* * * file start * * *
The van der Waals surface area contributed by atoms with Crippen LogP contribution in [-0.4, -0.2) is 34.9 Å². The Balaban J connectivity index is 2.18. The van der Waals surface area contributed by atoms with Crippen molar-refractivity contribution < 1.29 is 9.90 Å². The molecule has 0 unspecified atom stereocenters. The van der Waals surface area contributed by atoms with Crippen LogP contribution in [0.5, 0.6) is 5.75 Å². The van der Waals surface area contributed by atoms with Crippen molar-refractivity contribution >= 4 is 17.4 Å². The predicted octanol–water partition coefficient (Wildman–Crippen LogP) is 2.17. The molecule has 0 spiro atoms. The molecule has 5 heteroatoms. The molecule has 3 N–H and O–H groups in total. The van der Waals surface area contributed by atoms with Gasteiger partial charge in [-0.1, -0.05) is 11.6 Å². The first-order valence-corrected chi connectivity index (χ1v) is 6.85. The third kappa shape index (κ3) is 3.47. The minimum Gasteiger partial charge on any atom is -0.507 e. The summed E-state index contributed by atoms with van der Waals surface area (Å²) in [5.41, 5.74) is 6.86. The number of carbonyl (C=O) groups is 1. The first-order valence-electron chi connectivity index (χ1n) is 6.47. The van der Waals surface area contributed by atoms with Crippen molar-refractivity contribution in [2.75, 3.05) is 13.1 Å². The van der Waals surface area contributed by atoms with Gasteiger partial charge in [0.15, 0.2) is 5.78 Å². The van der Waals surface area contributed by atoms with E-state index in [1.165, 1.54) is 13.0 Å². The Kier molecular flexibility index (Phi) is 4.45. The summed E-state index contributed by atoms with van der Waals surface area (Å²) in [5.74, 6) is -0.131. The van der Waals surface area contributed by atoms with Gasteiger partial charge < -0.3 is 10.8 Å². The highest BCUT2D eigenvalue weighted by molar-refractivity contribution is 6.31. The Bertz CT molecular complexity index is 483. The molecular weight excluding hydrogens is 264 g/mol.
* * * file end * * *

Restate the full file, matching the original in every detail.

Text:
The van der Waals surface area contributed by atoms with Crippen LogP contribution in [-0.4, -0.2) is 34.9 Å². The Balaban J connectivity index is 2.18. The van der Waals surface area contributed by atoms with Crippen molar-refractivity contribution < 1.29 is 9.90 Å². The molecule has 0 unspecified atom stereocenters. The van der Waals surface area contributed by atoms with Crippen LogP contribution in [0.5, 0.6) is 5.75 Å². The van der Waals surface area contributed by atoms with Crippen molar-refractivity contribution >= 4 is 17.4 Å². The predicted octanol–water partition coefficient (Wildman–Crippen LogP) is 2.17. The molecule has 0 spiro atoms. The molecule has 5 heteroatoms. The molecule has 3 N–H and O–H groups in total. The van der Waals surface area contributed by atoms with Gasteiger partial charge in [-0.1, -0.05) is 11.6 Å². The first-order valence-corrected chi connectivity index (χ1v) is 6.85. The third kappa shape index (κ3) is 3.47. The minimum Gasteiger partial charge on any atom is -0.507 e. The summed E-state index contributed by atoms with van der Waals surface area (Å²) in [5.41, 5.74) is 6.86. The number of carbonyl (C=O) groups is 1. The first-order valence-electron chi connectivity index (χ1n) is 6.47. The van der Waals surface area contributed by atoms with Crippen molar-refractivity contribution in [2.75, 3.05) is 13.1 Å². The van der Waals surface area contributed by atoms with Gasteiger partial charge in [0.15, 0.2) is 5.78 Å². The van der Waals surface area contributed by atoms with E-state index in [1.165, 1.54) is 13.0 Å². The Kier molecular flexibility index (Phi) is 4.45. The summed E-state index contributed by atoms with van der Waals surface area (Å²) in [5.74, 6) is -0.131. The van der Waals surface area contributed by atoms with Gasteiger partial charge < -0.3 is 10.8 Å². The highest BCUT2D eigenvalue weighted by molar-refractivity contribution is 6.31. The Bertz CT molecular complexity index is 483. The molecular weight excluding hydrogens is 264 g/mol.